Smoking, a widespread habit, especially among women and teenagers, compounds Russia's health crisis. Chain-smoking is endemic in Russia; in 1996 an estimated 55 percent of Russians were regular smokers, and health authorities believed that the figure was rising. However, rather than urge patients to quit, doctors often recommend the purchase of American cigarettes, which are more expensive but have less tar and nicotine than Russian brands. When import restrictions ended in the early 1990s, the American cigarette industry found a large new market in Russia. A modest government antismoking campaign paralleling Gorbachev's anti-alcohol campaign in the late 1980s had little effect. In January 1996, cigarette advertising in the print media was prohibited, and smoking in theaters and workplaces generally was restricted to designated locations.
The increasing incidence of drug abuse was belatedly acknowledged by the Russian government as a public health problem. In 1995 an estimated 2 million Russians used narcotics, more than twenty times the total recorded ten years earlier in the entire Soviet Union, with the number of users increasing 50 percent every year in the mid-1990s. In the Soviet era, drugs were viewed officially as a capitalist vice, but that attitude disappeared soon after the Soviet Union dissolved. Russia legalized drug use (but not possession or sale) in 1991. According to experts, laws against possession are not dissuasive. Narcotics use has spread to new elements of society in recent years, including alcoholics seeking a new means of escape. Russian experts rate the new class of Russian businesspeople as the group with the highest percentage of drug users; for them, success often includes the ability to purchase the most expensive narcotic. The drug scene, once dominated by students and intellectuals, now includes large numbers of housewives and workers. Synthetic drugs now are manufactured in small laboratories by professional chemists; some are easily fabricated by amateurs as well. Legally produced drugs often are stolen and move into the black market (see The Crime Wave of the 1990s, ch. 10).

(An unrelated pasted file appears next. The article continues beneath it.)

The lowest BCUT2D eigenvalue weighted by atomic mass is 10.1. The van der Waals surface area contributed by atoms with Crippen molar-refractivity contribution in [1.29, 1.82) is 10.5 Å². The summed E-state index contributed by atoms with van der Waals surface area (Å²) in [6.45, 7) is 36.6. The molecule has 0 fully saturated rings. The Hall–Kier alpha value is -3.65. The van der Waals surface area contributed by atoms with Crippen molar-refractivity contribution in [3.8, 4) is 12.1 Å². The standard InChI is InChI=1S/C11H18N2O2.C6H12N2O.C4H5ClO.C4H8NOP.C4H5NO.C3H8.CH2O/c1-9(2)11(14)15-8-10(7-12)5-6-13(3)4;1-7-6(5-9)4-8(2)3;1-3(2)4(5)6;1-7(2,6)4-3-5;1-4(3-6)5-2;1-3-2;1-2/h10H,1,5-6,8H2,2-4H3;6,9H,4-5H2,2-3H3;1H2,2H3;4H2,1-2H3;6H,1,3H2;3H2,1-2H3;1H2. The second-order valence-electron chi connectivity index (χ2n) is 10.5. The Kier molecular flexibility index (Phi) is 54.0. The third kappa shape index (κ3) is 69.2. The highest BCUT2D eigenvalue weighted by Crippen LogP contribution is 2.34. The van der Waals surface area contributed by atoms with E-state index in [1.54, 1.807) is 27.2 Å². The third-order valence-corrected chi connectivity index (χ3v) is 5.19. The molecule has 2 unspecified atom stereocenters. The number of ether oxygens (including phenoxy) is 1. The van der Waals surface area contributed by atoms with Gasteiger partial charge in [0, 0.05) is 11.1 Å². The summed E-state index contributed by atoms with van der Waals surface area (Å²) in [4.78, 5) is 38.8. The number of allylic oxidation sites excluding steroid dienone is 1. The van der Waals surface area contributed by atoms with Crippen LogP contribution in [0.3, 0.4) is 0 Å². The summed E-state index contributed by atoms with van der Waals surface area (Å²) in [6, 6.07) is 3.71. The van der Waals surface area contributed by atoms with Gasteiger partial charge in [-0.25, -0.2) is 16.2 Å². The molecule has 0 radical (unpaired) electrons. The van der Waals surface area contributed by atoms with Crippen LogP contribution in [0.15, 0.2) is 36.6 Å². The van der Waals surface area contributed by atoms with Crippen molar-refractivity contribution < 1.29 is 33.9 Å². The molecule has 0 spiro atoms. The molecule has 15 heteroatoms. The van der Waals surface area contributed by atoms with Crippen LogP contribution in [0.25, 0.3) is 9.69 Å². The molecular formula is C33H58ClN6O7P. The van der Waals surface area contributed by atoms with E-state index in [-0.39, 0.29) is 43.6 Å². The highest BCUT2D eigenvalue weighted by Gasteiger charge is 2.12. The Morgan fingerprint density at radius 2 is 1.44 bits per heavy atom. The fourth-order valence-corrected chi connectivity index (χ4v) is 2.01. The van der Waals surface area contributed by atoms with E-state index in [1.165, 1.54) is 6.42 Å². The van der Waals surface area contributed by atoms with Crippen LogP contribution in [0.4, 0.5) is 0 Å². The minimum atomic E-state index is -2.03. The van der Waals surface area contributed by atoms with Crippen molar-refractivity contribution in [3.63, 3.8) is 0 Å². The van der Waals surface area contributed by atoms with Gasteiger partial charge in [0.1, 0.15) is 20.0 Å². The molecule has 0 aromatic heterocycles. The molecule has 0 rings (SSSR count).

Medical treatment and educational programs now include hot lines in major cities and walk-in clinics that provide advice and treatment on an anonymous basis. Some schoolteachers have begun class discussions of drug-related issues and have distributed antidrug literature to students. Nevertheless, Russia's drug problem remains largely intractable. Many addicts overdose, and some who cannot afford heroin inject themselves with other substances that cause illness or death.
Data as of July 1996
Russia Table of Contents